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Simone de Beauvoir and the feminist revolution
Simone de Beauvoir and the feminist revolution

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2.3 Comparison with ethnic minorities

In the following extract, Simone de Beauvoir argues that forms of discrimination based on race, class or sex are ultimately similar, although their aims differ. She describes the views, including extremely violent ones, of racist, anti-Semite and sexist people. It goes without saying that in all her work she argued and fought against them.

Activity 5 Simone de Beauvoir – The Second Sex (Part D)

Timing: Allow approximately 15 minutes

To prove women’s inferiority, antifeminists began to draw not only, as before, on religion, philosophy and theology, but also on science: biology, experimental psychology, and so forth. At most they were willing to grant ‘separate but equal status’ to the other sex. That winning formula is most significant: it is exactly that formula the Jim Crow laws put into practice with regard to black Americans; this so-called egalitarian segregation served only to introduce the most extreme forms of discrimination. This convergence is in no way pure chance: whether it is race, caste, class or sex reduced to an inferior condition, the justification process is the same. ‘The eternal feminine’ corresponds to ‘the black soul’ or ‘the Jewish character’. However, the Jewish problem on the whole is very different from the two others: for the anti-Semite, the Jew is more an enemy than an inferior and no place on this earth is recognised as his own; it would be preferable to see him annihilated. But there are deep analogies between the situations of women and blacks: both are liberated today from the same paternalism, and the former master caste wants to keep them ‘in their place’, that is, the place chosen for them; in both cases, they praise, more or less sincerely, the virtues of the ‘good black’, the carefree, childlike, merry soul of the resigned black, and the woman who is a ‘true woman’–frivolous, infantile, irresponsible, the woman subjugated to man. In both cases, the ruling caste bases its argument on the state of affairs it created itself. The familiar line from George Bernard Shaw sums it up: ‘The white American relegates the black to the rank of shoe-shine boy, and then concludes that blacks are only good for shining shoes.’ The same vicious circle can be found in all analogous circumstances: when an individual or a group of individuals is kept in a situation of inferiority, the fact is that he or they are inferior. But the scope of the verb to be must be understood; bad faith means giving it a substantive value, when in fact it has the sense of the Hegelian dynamic: to be is to have become, to have been made as one manifests oneself. Yes, women in general are today inferior to men; that is, their situation provides them with fewer possibilities: the question is whether this state of affairs must be perpetuated.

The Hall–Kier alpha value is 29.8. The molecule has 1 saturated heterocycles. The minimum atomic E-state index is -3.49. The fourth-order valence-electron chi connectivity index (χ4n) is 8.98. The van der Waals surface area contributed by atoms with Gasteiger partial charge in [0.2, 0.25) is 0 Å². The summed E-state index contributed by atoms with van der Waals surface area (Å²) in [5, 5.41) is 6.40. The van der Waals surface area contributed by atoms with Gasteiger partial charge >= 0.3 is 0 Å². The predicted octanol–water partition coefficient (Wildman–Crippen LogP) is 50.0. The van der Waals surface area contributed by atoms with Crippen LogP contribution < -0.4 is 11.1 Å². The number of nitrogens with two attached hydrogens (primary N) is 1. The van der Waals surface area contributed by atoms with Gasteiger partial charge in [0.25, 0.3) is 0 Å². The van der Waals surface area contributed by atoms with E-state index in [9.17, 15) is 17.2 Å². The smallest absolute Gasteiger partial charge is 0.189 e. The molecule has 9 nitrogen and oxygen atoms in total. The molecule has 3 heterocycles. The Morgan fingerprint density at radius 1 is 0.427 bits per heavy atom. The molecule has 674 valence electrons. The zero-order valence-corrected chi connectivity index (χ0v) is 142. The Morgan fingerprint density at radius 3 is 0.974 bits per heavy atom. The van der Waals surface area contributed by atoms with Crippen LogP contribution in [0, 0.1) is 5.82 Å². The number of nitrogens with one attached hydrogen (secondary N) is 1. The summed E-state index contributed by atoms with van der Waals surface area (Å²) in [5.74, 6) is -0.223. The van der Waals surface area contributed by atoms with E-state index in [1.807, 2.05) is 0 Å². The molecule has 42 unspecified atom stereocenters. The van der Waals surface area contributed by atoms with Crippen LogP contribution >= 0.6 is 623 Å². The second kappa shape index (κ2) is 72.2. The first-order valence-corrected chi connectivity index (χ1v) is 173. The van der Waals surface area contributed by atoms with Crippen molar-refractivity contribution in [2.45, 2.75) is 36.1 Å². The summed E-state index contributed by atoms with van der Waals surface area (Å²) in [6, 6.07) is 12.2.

Beauvoir, 1949 [2010], pp. 12-13

Read the extract and consider the similarities that Beauvoir draws between the condition of women and that of black people.

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For Beauvoir, both women and black people have been assigned particular ways of being (‘carefree’ black person; ‘frivolous’ woman), and cannot be accepted if they do not conform to those models or stereotypes. Both women and black people have been kept in situations of inferiority, and they have had far fewer opportunities. For these reasons, Beauvoir argues, they are still inferior. In other words, their inferiority, in both cases, has been created.